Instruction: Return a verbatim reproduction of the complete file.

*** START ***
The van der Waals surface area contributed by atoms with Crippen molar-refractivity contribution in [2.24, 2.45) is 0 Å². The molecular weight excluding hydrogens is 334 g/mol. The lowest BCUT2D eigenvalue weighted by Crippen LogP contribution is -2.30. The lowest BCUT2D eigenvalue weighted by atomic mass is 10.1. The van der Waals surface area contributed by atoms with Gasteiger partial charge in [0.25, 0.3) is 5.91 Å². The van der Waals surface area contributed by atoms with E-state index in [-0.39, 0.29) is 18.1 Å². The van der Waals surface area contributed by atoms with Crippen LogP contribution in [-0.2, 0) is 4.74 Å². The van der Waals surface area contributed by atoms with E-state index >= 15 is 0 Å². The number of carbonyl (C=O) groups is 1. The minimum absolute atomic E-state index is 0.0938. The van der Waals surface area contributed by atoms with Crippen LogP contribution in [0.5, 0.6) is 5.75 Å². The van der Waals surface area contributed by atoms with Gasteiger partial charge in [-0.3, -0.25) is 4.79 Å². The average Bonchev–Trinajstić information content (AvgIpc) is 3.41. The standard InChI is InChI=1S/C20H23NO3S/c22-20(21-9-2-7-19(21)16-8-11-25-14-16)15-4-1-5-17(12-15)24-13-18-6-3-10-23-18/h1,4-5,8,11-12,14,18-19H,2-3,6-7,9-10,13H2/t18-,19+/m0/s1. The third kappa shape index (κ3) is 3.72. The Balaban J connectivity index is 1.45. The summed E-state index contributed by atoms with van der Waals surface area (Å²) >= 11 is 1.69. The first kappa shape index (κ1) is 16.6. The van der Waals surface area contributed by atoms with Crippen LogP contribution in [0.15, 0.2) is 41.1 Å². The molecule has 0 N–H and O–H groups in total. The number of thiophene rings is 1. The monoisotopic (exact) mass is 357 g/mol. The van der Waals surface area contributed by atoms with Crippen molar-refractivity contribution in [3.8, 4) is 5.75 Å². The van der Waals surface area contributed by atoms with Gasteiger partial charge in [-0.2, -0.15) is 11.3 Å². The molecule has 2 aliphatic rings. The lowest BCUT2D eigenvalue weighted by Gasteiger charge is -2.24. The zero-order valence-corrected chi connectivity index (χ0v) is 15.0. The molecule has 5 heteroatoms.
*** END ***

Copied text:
The van der Waals surface area contributed by atoms with Crippen molar-refractivity contribution in [2.24, 2.45) is 0 Å². The molecular weight excluding hydrogens is 334 g/mol. The lowest BCUT2D eigenvalue weighted by Crippen LogP contribution is -2.30. The lowest BCUT2D eigenvalue weighted by atomic mass is 10.1. The van der Waals surface area contributed by atoms with Gasteiger partial charge in [0.25, 0.3) is 5.91 Å². The van der Waals surface area contributed by atoms with E-state index in [-0.39, 0.29) is 18.1 Å². The van der Waals surface area contributed by atoms with Crippen LogP contribution in [-0.2, 0) is 4.74 Å². The van der Waals surface area contributed by atoms with E-state index >= 15 is 0 Å². The number of carbonyl (C=O) groups is 1. The minimum absolute atomic E-state index is 0.0938. The van der Waals surface area contributed by atoms with Crippen LogP contribution in [0.5, 0.6) is 5.75 Å². The van der Waals surface area contributed by atoms with Gasteiger partial charge in [-0.3, -0.25) is 4.79 Å². The average Bonchev–Trinajstić information content (AvgIpc) is 3.41. The standard InChI is InChI=1S/C20H23NO3S/c22-20(21-9-2-7-19(21)16-8-11-25-14-16)15-4-1-5-17(12-15)24-13-18-6-3-10-23-18/h1,4-5,8,11-12,14,18-19H,2-3,6-7,9-10,13H2/t18-,19+/m0/s1. The third kappa shape index (κ3) is 3.72. The Balaban J connectivity index is 1.45. The summed E-state index contributed by atoms with van der Waals surface area (Å²) >= 11 is 1.69. The first kappa shape index (κ1) is 16.6. The van der Waals surface area contributed by atoms with Crippen LogP contribution in [0.15, 0.2) is 41.1 Å². The molecule has 0 N–H and O–H groups in total. The number of thiophene rings is 1. The monoisotopic (exact) mass is 357 g/mol. The van der Waals surface area contributed by atoms with Crippen molar-refractivity contribution in [3.8, 4) is 5.75 Å². The van der Waals surface area contributed by atoms with Gasteiger partial charge in [-0.2, -0.15) is 11.3 Å². The molecule has 2 aliphatic rings. The lowest BCUT2D eigenvalue weighted by Gasteiger charge is -2.24. The zero-order valence-corrected chi connectivity index (χ0v) is 15.0. The molecule has 5 heteroatoms.